Meghan Burke, a 22-year-old U. Florida marketing senior, was shocked to learn that the Gatorade she was enjoying contained an ingredient banned in other countries for health reasons.
“Wow,” she said. “It makes me wary. If they’re taking it out of their drinks in other countries, they should take it out of American drinks.”
In a statement last Friday, Gatorade spokeswoman Molly Carter said that the company has decided to remove the controversial ingredient from its sports drinks after “hearing rumblings” from its customers. UF, which developed Gatorade in 1965, receives 20 percent of the royalties from sales of the drink.
Brominated vegetable oil is an ingredient in Gatorade Orange that allows the citrus flavor to be distributed evenly. Mountain Dew, Fanta Orange, Fresca and Powerade also contain the ingredient.
When consumed in excessive quantities, research has found that brominated vegetable oil can build up in the body and in breast milk. The chemical has also been linked to neurological impairment, reduced fertility and changes in thyroid function, according to the New York Times.
It is illegal as a food additive in the European Union, India, Brazil, Japan and Canada.
It remains legal in the U.S. on an “interim basis pending additional study,” according to the U.S. Food and Drug Administration. Its interim status has lasted 36 years.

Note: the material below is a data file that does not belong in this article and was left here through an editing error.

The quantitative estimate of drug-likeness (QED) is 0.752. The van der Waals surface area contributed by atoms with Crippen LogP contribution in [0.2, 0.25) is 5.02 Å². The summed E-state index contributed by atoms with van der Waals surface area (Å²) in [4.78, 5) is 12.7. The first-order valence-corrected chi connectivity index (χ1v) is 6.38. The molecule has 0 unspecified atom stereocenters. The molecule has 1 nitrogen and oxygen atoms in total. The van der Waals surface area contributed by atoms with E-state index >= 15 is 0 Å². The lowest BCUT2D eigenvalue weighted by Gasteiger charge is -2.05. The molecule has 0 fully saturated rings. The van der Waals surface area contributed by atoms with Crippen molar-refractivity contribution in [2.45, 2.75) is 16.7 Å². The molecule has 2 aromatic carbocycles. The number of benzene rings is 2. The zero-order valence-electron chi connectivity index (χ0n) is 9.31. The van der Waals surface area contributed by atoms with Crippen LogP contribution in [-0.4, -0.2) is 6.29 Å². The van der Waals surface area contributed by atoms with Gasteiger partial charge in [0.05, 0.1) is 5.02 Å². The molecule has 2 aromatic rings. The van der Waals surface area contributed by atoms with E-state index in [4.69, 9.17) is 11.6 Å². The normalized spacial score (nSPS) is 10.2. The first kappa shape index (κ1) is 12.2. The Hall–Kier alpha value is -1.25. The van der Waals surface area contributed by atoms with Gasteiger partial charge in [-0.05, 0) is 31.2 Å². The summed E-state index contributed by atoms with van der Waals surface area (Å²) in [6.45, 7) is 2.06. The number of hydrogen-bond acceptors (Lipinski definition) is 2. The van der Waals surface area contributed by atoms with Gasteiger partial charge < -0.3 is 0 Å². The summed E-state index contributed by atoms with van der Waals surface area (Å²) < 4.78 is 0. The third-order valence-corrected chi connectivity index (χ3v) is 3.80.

Renée Goodrich-Schneider, an associate professor in UF’s department of Food Science and Human Nutrition, said she is comfortable consuming the oil because it doesn’t harm people at the levels at which it is typically consumed.
“We all have access to the same data, but we all don’t make the same decisions based on that data,” she said.
Keith Schneider, an associate professor in the same department, said the incidents of illness from the oil are extremely rare and caused by excessive consumption.
“It is generally regarded as safe,” he said. “They were drinking four to eight liters a day of this stuff. If you drink that much of anything, you’ll be in the emergency room.”